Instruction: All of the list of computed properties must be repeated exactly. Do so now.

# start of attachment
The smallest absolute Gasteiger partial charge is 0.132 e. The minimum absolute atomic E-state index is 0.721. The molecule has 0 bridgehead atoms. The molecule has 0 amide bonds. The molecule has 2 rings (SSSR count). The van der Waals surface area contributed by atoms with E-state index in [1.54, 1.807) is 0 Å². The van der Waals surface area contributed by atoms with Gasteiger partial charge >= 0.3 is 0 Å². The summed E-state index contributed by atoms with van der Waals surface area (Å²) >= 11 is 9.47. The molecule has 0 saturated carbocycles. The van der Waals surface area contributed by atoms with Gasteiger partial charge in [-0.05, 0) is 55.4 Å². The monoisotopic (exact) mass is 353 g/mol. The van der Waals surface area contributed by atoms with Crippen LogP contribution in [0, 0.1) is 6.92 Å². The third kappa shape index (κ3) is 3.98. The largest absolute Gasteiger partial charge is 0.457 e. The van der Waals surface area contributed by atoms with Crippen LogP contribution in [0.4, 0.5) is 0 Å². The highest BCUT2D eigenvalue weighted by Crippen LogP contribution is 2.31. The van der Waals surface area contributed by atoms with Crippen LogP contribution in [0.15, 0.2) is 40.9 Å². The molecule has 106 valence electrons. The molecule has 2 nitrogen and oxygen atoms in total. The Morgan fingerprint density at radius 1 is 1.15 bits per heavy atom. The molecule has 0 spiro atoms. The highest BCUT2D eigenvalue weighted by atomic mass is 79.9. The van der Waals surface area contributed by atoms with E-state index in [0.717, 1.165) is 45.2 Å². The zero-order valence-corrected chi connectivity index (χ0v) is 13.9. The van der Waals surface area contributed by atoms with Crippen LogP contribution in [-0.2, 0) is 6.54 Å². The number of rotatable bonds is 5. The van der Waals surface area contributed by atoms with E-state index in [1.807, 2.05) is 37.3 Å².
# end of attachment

The smallest absolute Gasteiger partial charge is 0.132 e. The minimum absolute atomic E-state index is 0.721. The molecule has 0 bridgehead atoms. The molecule has 0 amide bonds. The molecule has 2 rings (SSSR count). The van der Waals surface area contributed by atoms with E-state index in [1.54, 1.807) is 0 Å². The van der Waals surface area contributed by atoms with Gasteiger partial charge >= 0.3 is 0 Å². The summed E-state index contributed by atoms with van der Waals surface area (Å²) >= 11 is 9.47. The molecule has 0 saturated carbocycles. The van der Waals surface area contributed by atoms with Gasteiger partial charge in [-0.05, 0) is 55.4 Å². The monoisotopic (exact) mass is 353 g/mol. The van der Waals surface area contributed by atoms with Crippen LogP contribution in [0, 0.1) is 6.92 Å². The third kappa shape index (κ3) is 3.98. The largest absolute Gasteiger partial charge is 0.457 e. The van der Waals surface area contributed by atoms with Crippen LogP contribution in [0.4, 0.5) is 0 Å². The highest BCUT2D eigenvalue weighted by Crippen LogP contribution is 2.31. The van der Waals surface area contributed by atoms with Crippen LogP contribution in [0.15, 0.2) is 40.9 Å². The molecule has 106 valence electrons. The molecule has 2 nitrogen and oxygen atoms in total. The Morgan fingerprint density at radius 1 is 1.15 bits per heavy atom. The molecule has 0 spiro atoms. The highest BCUT2D eigenvalue weighted by atomic mass is 79.9. The van der Waals surface area contributed by atoms with E-state index in [0.717, 1.165) is 45.2 Å². The zero-order valence-corrected chi connectivity index (χ0v) is 13.9. The van der Waals surface area contributed by atoms with Crippen LogP contribution in [-0.2, 0) is 6.54 Å². The number of rotatable bonds is 5. The van der Waals surface area contributed by atoms with E-state index in [1.807, 2.05) is 37.3 Å².